The Albany Institute of History & Artis is set to open a special exhibition of cast iron stoves on Saturday, December 15, 2018. Researchers, collectors, and those new to cast iron will have the opportunity to see these stoves together and their details up close for the first time in ten years. Heavy Metal: Cast Iron Stoves of the Capital Region will run through August 18, 2019. [Read more…] about Albany Institute Opening Cast Iron Stove Exhibition
The “Crossroads of Rockland History” podcast recently focused on the award-winning documentary Piermont’s Papermill: Stories from the Factory. Betsy Franco Feeney (Trustee) from the Piermont Historical Society (PHS) joined Clare Sheridan to discuss life in Piermont before the Condominiums. [Read more…] about Piermont’s Papermill: Crossroads of Rockland History
A whaling frenzy gripped the East End of Long Island in the mid-1600s. Prominent settlers in the area fought the elements and each other to pursue this often brutal, bloody, yet extremely profitable trade. And the most sought-after crews were drawn from the local Native American population: Shinnecock, Unkechaug, and Montauketts.
Dr. John Strong, professor emeritus of Southampton College, documents this history in his latest book, America’s Early Whalemen: Indian Shore Whalers on Long Island, 1650-1750. Combing records and primary sources from across the Island, he pieces together a portrait of a neglected period of American history. [Read more…] about Early Whaling on Long Island
The 35th annual Dan Rion Memorial Antique Engine Jamboree and Powerfest has been set for Saturday, September 8th from 10 am to 4 pm at the Hanford Mills Museum. The Museum grounds will be filled with the rumbles and whirs of antique tractors, cars, trucks, motorcycles, outboard motors, hit and miss engines, water-cooled and air-cooled gas engines.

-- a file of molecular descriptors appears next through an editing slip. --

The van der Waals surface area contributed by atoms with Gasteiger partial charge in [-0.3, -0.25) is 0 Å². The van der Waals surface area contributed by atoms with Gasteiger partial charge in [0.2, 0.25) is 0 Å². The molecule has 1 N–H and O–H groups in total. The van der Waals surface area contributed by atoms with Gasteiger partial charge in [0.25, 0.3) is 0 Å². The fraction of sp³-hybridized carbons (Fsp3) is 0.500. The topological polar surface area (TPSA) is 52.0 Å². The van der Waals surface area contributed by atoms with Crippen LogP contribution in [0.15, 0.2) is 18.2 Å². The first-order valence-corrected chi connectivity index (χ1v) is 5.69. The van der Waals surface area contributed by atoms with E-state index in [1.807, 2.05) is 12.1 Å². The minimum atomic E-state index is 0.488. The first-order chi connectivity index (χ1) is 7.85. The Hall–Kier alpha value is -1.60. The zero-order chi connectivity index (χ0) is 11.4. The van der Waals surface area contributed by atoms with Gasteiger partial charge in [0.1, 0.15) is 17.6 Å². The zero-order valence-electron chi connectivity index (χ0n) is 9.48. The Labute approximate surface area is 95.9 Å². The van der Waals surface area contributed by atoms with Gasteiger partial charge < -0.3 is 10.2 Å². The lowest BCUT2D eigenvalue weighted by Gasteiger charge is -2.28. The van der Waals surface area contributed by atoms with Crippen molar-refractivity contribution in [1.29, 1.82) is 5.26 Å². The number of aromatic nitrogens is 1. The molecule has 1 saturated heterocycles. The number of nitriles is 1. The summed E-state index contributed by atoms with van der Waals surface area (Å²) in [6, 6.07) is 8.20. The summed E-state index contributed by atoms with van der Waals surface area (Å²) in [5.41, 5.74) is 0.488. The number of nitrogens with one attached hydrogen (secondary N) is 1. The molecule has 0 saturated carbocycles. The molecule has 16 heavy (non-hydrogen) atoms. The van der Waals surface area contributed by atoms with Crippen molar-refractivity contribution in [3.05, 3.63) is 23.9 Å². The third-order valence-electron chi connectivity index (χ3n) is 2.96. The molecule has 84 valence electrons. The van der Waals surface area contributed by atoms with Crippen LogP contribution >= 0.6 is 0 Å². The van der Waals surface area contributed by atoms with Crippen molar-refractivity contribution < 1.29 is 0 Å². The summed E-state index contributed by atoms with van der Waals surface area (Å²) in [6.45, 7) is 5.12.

The Museum’s Steam Team will be operating the wood-fired steam boiler plant and horizontal and vertical steam engines. Hanford Mills is one of the few historic sites in the country where visitors can see a wood-fired steam boiler and steam engines in operation. [Read more…] about Antique Engines Festival at Hanford Mills Saturday
As Rich Miller remembers, it was sometime around 1984 that a colleague at the bank where he worked first mentioned Onondaga’s Split Rock Explosion of July 2, 1918.
This was not the first time that Rich’s interest was piqued by the Split Rock Explosion. He had read former newspaper columnist Dick Case’s columns on that event, but this was the first time someone offered to take Rich up to explore Split Rock.
Over thirty years later, his research has lead him to write a four volume series about Split Rock – before, during and after the explosion that changed the lives of the people who worked there and the communities nearby. [Read more…] about Remembering Onondaga’s Split Rock Explosion
The Lake Champlain Maritime Museum will offer a four day Riveted Steel Structure Workshop on May 20-21 and 27-28, 2017. In this hands-on workshop for ages 16+, participants will learn the basics to the craft of riveting from Instructor Jeff Dardozzi, while participating in the creation of a full-scale riveted steel and timber structure to be erected on site by the participants. The workshop will also include a tour of one of the oldest riveted steel ships on Lake Champlain. The workshop will be held from 9 am to 4 pm each day. Workshop fee is $300, $275 for Lake Champlain Maritime Museum members. [Read more…] about Maritime Museum Offering Riveted Steel Structure Workshop